Social Security belongs to the people who have worked hard all their lives and contributed to it. Social Security is a promise that must not be broken. If you pay in, then you earn the right to benefits for yourself, your spouse and your dependent children when you retire, experience a severe disability, or die.

Click here to see who has taken the pledge, and please call your member of Congress and Senators and ask them to take the pledge.
Also, please visit Strengthen Social Security where you can sign up for information, and to follow them on Twitter and/or Facebook.

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Depression Analogy

Is it possible that we are in a period like the Hoover period, when the government didn’t do anything about unemployment and other concerns of the public, instead following the prescriptions of Wall Street as things got worse and worse?
It seems that our policymakers live a life that is too far removed from what the public is feeling to understand how bad things are. Washington DC is a bubble of relative prosperity.

DC Elites Pushing Korea Trade Pact

This post originally appeared at Campaign for America’s Future (CAF) at their Blog for OurFuture as part of the Making It In America project. I am a Fellow with CAF.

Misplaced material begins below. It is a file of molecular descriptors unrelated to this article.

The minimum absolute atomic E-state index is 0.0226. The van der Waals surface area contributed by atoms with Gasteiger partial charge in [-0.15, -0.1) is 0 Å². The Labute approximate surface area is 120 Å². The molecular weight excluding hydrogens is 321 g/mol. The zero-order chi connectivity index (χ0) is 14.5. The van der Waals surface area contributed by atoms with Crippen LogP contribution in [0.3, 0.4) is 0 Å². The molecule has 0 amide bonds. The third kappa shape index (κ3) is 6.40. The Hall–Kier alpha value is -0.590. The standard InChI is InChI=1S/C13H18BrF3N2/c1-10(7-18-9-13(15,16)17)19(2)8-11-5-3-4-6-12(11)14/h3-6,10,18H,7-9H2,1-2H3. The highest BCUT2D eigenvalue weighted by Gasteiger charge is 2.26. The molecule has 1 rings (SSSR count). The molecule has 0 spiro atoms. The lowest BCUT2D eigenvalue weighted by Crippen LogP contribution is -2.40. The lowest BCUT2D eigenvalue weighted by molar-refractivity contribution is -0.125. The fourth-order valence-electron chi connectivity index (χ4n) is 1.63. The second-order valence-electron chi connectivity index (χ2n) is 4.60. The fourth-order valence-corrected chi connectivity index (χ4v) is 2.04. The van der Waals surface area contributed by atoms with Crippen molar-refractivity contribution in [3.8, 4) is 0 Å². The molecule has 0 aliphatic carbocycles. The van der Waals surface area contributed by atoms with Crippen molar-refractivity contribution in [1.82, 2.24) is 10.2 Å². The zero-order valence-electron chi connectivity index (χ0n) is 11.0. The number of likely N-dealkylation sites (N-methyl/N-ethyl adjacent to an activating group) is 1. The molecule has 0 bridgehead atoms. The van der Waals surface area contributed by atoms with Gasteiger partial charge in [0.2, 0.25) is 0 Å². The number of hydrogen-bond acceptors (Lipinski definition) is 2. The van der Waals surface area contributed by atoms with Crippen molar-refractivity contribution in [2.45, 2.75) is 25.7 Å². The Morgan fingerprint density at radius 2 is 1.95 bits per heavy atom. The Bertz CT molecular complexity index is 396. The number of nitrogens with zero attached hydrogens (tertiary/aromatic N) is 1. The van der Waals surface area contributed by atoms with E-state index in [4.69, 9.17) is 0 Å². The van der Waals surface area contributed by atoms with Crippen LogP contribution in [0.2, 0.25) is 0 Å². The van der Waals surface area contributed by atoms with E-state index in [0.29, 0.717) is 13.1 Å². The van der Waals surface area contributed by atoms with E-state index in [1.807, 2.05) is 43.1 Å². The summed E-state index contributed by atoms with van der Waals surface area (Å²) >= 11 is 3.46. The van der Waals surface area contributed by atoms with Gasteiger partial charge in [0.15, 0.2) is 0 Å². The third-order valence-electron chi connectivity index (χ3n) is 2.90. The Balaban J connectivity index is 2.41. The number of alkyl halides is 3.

The way a lobbyist argues for or against anything today is to say it will create or cost jobs.
Prohibiting lawsuits against giant corporations that harm people creates jobs. Making oil drilling safer costs jobs. Tax cuts for the rich creates jobs. Just getting rid of government will create jobs.
So, of course, we hear now that passing the South Korea trade pact will create jobs. From the Washington Post today.

…administration officials estimate the deal could mean more than $10 billion annually in increased U.S. exports to Seoul and tens of thousands of new U.S. jobs.

Maybe, and maybe not. South Korea currently has high tariffs and other restrictions on American goods, so a trade pact that gets rid of these tariffs would increase American exports, creating American jobs. As the story says,